Due to a high number of fatal aeromedical accidents over the past year, the NTSB yesterday announced it will hold a public hearing on the safety of helicopter emergency medical services (HEMS) operations. The three-day hearing will begin on February 3 at the NTSB’s headquarters in Washington, D.C.
National Transportation Safety Board
Aviation deaths decreased from 784 in 2006 to 545 last year, according to the NTSB. Although nearly 90 percent of the 2007 aviation fatalities occurred in general aviation accidents (491), they still represented a significant decrease from the previous year (703). Marine deaths decreased from 800 to 766, and rail fatalities increased slightly from 774 to 808.
The U.S. aviation system received a score of 91 out of 100 in a new safety audit released by the Montreal-based International Civil Aviation Organization (ICAO), a United Nations agency that oversees international civil aviation.
You said recently that the NTSB could become more proactive if it investigated incidents, as well as accidents. Please explain.
The two aeromedical Bell 407s involved in a fatal midair over Flagstaff, Ariz., on Sunday afternoon were not equipped with traffic collision avoidance systems or cockpit voice or data recorders, an NTSB spokesman told AIN.
The NTSB cited three accidents and an incident involving a regional airline as the basis for a pair of recommendations issued Tuesday to the FAA related to pilot fatigue.
Former National Highway Traffic Safety Administration (NHTSA) boss Marion Blakey became the ninth chairperson of the National Transportation Safety Board (NTSB), taking over from Jim Hall in late September. Hall resigned last January after seven years with the independent safety agency, six of them as chairman.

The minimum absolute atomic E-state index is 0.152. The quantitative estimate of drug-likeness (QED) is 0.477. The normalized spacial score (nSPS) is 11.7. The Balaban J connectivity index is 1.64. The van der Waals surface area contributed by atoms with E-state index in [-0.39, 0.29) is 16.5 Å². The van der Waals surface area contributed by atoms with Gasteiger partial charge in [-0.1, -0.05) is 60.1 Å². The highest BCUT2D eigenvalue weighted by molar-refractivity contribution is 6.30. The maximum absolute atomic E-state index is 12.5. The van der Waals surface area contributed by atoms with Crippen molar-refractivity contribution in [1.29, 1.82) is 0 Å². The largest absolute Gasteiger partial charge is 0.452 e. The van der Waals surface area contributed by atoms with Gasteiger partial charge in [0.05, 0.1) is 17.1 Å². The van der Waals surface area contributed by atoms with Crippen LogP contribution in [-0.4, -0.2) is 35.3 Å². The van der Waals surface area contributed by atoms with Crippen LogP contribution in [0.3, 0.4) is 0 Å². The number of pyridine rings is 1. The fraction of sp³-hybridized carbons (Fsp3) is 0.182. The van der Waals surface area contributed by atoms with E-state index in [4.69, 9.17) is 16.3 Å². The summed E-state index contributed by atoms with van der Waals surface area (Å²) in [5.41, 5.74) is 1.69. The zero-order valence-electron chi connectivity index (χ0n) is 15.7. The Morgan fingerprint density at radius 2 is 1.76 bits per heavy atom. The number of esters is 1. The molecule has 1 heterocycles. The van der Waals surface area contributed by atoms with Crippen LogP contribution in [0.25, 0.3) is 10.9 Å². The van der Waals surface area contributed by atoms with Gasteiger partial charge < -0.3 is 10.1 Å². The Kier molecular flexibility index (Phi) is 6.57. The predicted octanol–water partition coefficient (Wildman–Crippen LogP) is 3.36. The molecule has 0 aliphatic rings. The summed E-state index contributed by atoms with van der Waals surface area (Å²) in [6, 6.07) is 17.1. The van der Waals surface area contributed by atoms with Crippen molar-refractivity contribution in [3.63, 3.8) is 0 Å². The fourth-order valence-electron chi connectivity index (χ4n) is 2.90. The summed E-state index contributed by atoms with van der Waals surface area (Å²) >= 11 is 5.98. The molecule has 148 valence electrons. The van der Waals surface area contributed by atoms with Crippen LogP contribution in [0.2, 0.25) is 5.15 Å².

President Bush nominated former National Highway Traffic Safety Administration administrator Marion Blakey to the NTSB. If she is confirmed by the Senate, Bush plans to nominate her as chair of the Board.
Although the number of general aviation accidents last year was the lowest total since record keeping began in 1938, the NTSB noted that the accident rate increased slightly from 6.33 accidents per 100,000 flight hours in 2000 to 6.56 accidents last year.
In the first quarter of this year, the U.S.-registered Part 91 and 135 business jet and turboprop fleet experienced 22 total accidents, five of which killed a total of 15 people, according to safety analyst Robert E. Breiling Associates of Boca Raton, Fla.